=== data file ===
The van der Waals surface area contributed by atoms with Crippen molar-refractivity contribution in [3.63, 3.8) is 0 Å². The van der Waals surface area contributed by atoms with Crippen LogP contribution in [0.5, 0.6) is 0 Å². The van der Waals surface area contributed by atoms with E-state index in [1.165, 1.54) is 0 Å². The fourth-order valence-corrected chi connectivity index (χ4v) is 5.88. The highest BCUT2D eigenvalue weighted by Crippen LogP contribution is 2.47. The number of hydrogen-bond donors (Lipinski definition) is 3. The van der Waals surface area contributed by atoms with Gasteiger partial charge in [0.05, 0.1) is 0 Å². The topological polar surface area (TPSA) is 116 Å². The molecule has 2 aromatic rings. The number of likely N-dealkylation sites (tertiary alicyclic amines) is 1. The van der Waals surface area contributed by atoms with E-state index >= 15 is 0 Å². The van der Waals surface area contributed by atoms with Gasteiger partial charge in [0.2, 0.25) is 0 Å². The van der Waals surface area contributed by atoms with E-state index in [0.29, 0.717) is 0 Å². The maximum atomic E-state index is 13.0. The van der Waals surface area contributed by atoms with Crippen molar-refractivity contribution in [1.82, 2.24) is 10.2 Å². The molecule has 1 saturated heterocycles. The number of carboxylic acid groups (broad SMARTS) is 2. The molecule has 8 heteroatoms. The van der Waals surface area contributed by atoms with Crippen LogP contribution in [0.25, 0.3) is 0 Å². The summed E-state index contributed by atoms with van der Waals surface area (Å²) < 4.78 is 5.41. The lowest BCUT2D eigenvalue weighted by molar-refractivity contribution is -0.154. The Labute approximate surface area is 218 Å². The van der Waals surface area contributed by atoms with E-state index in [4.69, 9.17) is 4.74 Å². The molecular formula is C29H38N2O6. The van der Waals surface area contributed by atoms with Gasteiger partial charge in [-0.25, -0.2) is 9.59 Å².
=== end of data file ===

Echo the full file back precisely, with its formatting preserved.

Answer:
The van der Waals surface area contributed by atoms with Crippen molar-refractivity contribution in [3.63, 3.8) is 0 Å². The van der Waals surface area contributed by atoms with Crippen LogP contribution in [0.5, 0.6) is 0 Å². The van der Waals surface area contributed by atoms with E-state index in [1.165, 1.54) is 0 Å². The fourth-order valence-corrected chi connectivity index (χ4v) is 5.88. The highest BCUT2D eigenvalue weighted by Crippen LogP contribution is 2.47. The number of hydrogen-bond donors (Lipinski definition) is 3. The van der Waals surface area contributed by atoms with Gasteiger partial charge in [0.05, 0.1) is 0 Å². The topological polar surface area (TPSA) is 116 Å². The molecule has 2 aromatic rings. The number of likely N-dealkylation sites (tertiary alicyclic amines) is 1. The van der Waals surface area contributed by atoms with E-state index >= 15 is 0 Å². The van der Waals surface area contributed by atoms with Gasteiger partial charge in [0.2, 0.25) is 0 Å². The van der Waals surface area contributed by atoms with E-state index in [0.29, 0.717) is 0 Å². The maximum atomic E-state index is 13.0. The van der Waals surface area contributed by atoms with Crippen molar-refractivity contribution in [1.82, 2.24) is 10.2 Å². The molecule has 1 saturated heterocycles. The number of carboxylic acid groups (broad SMARTS) is 2. The molecule has 8 heteroatoms. The van der Waals surface area contributed by atoms with Crippen LogP contribution in [0.25, 0.3) is 0 Å². The summed E-state index contributed by atoms with van der Waals surface area (Å²) < 4.78 is 5.41. The lowest BCUT2D eigenvalue weighted by molar-refractivity contribution is -0.154. The Labute approximate surface area is 218 Å². The van der Waals surface area contributed by atoms with E-state index in [4.69, 9.17) is 4.74 Å². The molecular formula is C29H38N2O6. The van der Waals surface area contributed by atoms with Gasteiger partial charge in [-0.25, -0.2) is 9.59 Å².